open thread: moral quandaries
what to do, what do do?
My last post on Juvenescence featured an anonymous piece written by a woman who, after a long career in US educational publishing, recently found herself tasked with the job of stripping alternative family structure content from social sciences textbooks aimed at high school students.
She wasn’t given a choice, the order came down from legal and was signed off on by her company’s board. Like all US publishers, her company is being forced to comply with the Sunshine state’s recently passed “don’t say Gay” law (and other state-by-state laws of the same regressive, censorious ilk). As a middle manager with a staff to consider and paymasters to please, the author had little choice. But that’s different from saying she had no choice. She could have refused and then quit on principle — but what good would that have done? So she did what she felt was wrong but safe thing and took the risk of writing about it. Reading the piece her agony and ambivalence is palpable. It’s a brave piece made all the more moving by the fact that she is harder on herself than anyone else. This is what hard choices do: They make us examine ourselves.
The world is changing so rapidly it seems that many of us are being faced with stark moral choices on an almost daily basis, not just at work but in our personal and family lives. In many cases, the right or correct thing to do isn’t clear or obvious. Social mores are shifting along with the market. There are people and ramifications to consider on both sides of every difficult choice — what lawyers call “a balance of harm” — and often there isn’t a clear or correct answer. And yet choose we must. And we do.
Because indecision is a choice in itself — one that often comes with the most destructive consequences of all.
As a writer of fiction, memoir and journalism, I have long been fascinated by stories of people in a state of moral quandary. Moral quandaries are central to all great literature and narrative art. In my own work I am always circling back to them, putting my characters in classic double-binds then prodding and examining their decisions. This is cruel of me because double-binds are a special kind agony, but what’s the point of creating characters if you don’t get to torture them to see what they do?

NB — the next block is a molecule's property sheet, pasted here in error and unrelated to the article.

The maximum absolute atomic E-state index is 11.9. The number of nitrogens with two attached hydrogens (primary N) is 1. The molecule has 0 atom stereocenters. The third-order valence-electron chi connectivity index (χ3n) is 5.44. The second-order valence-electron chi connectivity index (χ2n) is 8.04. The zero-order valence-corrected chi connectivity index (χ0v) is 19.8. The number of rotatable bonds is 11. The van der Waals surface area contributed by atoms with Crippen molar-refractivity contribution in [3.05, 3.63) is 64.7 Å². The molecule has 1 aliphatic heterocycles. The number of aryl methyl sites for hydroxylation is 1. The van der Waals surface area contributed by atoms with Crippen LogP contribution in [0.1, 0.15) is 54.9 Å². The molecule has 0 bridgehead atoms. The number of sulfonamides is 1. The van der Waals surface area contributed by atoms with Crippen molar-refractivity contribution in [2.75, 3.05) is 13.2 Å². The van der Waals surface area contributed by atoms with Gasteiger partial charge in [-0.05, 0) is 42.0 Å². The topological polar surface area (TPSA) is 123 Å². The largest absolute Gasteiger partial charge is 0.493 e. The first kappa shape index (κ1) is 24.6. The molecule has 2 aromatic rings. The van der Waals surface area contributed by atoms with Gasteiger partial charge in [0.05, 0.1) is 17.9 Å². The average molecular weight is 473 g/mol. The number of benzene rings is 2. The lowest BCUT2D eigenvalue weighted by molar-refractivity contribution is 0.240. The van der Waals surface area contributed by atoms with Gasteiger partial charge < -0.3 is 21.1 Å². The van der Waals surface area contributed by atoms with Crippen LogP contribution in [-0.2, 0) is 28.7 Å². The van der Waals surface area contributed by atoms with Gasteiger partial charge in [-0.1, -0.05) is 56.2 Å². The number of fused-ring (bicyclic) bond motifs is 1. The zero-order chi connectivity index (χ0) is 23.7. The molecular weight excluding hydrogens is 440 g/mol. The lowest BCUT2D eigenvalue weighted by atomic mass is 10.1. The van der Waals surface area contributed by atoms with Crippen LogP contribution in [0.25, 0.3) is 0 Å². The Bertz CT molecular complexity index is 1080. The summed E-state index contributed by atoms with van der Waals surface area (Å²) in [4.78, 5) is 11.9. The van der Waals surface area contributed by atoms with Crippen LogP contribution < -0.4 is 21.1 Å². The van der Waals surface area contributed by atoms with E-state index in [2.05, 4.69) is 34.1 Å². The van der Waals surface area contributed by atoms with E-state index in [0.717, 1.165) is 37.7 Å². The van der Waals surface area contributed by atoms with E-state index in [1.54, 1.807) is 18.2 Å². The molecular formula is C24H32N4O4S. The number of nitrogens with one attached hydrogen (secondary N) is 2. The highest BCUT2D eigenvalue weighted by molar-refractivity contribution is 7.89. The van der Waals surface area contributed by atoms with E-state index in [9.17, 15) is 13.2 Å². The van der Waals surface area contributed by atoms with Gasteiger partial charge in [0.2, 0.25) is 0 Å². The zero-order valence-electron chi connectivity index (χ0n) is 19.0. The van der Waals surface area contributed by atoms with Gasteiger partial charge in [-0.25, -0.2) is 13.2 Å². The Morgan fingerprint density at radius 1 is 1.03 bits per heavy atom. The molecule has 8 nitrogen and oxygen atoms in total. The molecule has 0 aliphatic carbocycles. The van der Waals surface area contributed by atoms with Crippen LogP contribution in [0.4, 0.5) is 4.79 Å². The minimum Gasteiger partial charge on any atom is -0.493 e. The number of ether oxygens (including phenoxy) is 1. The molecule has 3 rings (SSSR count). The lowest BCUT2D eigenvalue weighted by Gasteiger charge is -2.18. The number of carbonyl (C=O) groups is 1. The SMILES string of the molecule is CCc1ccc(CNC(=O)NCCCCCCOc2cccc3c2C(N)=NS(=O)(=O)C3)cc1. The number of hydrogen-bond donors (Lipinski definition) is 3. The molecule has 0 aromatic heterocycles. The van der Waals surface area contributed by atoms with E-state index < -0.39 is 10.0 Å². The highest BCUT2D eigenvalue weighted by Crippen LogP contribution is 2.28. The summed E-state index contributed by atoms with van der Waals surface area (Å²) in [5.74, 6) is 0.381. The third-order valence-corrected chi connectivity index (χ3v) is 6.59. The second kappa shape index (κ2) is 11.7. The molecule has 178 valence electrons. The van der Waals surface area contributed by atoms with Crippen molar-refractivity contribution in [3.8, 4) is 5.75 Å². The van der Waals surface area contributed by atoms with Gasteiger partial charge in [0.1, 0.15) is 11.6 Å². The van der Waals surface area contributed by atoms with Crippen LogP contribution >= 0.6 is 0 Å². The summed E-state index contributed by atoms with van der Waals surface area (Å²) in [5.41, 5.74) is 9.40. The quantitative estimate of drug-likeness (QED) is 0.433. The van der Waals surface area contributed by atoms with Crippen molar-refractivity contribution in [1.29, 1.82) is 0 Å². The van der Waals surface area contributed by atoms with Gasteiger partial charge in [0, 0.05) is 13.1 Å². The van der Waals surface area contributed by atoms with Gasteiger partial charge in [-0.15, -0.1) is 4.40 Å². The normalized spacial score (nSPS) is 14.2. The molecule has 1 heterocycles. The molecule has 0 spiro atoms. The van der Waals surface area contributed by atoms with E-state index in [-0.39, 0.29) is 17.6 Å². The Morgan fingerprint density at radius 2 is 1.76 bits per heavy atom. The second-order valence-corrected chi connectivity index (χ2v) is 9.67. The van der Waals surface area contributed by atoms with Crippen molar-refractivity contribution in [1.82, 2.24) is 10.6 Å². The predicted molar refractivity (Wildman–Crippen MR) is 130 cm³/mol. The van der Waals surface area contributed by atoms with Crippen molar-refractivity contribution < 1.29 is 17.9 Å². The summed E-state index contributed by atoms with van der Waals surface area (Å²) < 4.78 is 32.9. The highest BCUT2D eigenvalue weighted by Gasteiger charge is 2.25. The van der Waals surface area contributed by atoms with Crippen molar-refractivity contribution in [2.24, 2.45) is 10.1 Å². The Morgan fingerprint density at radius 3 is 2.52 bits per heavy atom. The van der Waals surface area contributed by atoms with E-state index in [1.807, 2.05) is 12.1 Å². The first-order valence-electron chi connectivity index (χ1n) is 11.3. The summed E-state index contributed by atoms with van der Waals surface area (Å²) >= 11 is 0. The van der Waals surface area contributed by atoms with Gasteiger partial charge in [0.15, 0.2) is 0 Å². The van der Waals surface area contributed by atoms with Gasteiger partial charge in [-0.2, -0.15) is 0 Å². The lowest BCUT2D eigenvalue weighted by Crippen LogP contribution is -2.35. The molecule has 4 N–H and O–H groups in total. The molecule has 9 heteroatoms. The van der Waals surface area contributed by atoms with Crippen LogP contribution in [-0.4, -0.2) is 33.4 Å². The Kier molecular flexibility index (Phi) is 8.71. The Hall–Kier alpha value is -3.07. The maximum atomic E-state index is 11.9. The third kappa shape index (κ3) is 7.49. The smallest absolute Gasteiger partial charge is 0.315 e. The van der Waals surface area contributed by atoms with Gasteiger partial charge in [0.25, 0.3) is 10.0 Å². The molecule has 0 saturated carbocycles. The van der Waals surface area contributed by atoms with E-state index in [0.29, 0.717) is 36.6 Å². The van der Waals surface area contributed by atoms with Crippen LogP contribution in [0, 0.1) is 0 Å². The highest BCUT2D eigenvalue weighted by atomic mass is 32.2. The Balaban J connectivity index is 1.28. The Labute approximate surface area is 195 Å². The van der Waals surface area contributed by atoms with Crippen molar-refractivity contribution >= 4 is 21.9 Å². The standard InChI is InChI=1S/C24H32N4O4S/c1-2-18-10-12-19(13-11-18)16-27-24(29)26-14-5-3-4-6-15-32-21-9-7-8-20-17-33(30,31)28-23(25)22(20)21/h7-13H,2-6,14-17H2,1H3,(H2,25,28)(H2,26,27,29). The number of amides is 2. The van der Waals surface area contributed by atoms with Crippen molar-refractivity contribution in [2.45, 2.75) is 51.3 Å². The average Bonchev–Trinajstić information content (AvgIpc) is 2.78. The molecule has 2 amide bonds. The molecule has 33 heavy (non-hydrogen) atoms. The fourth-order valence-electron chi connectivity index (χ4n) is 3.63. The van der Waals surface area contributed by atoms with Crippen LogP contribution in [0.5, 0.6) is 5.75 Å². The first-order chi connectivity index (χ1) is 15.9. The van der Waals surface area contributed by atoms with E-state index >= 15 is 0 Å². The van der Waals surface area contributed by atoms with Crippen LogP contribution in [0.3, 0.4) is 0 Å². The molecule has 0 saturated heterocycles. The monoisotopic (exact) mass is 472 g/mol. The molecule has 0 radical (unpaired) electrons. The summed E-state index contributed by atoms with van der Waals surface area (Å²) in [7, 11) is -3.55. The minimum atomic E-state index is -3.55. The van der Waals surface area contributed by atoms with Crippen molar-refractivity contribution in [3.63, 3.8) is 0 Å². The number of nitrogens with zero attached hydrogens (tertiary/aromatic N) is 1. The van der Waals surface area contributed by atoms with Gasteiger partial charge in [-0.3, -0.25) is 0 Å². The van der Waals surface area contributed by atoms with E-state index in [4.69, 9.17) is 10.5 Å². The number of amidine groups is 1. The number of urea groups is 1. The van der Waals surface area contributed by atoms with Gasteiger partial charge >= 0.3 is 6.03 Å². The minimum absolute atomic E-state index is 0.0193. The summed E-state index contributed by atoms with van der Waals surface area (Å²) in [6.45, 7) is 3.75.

If you’ve ever been in terrible muddle (which I’m sure you have, as have I, more times than I can count) you will know the feeling: A yearning to put an end to the exhausting limbo-hell of vacillation. A frantic desire for the safety of resolution. But big choices require action and certainty. And it’s hard to be certain when there are sure to be consequences of your decision on both sides. How can you choose the right path without knowing the outcome in advance? What if you regret it later? Is there a compromise?
(Sometimes, yes. For instance: comply with the atrocious law in order to protect your livelihood and livelihood of your staff but find a way to get your story out there in the hope that other conflicted people might know they are not alone. It’s not particularly satisfying but it’s something. A weak sort of compromise, but compromises are weak by definition, unlike clear choices which are stark.)
SO! On this weeks’s Memoir Club thread, I invite you to share your most fascinating, agonising, inspiring, maddening classic double bind stories, whether personal or fictional. What’s the most difficult moral quandary you’ve ever faced? What famous stories in literature or cinema did your own quandary remind you of at the time? What choice did you make (if any) and what was the outcome? Did you regret your choice in the end or are you satisfied? Have you even looked back? (Some people don’t. I am not one of them.) How did your moral choice change your life and the lives of those around you? How did you make your choice and stick to it? What happened?
Open threads are only open to paid subscribers. They are fantastic lively discussions full of fascinating likeminded people I have come to consider friends — so please do consider joining us on the other side of the paywall. I’ve dropped my subscription price for the month of May so consider taking advantage of the special offer while you can.
Have a lovely Tuesday. Hope to talk to you soon!
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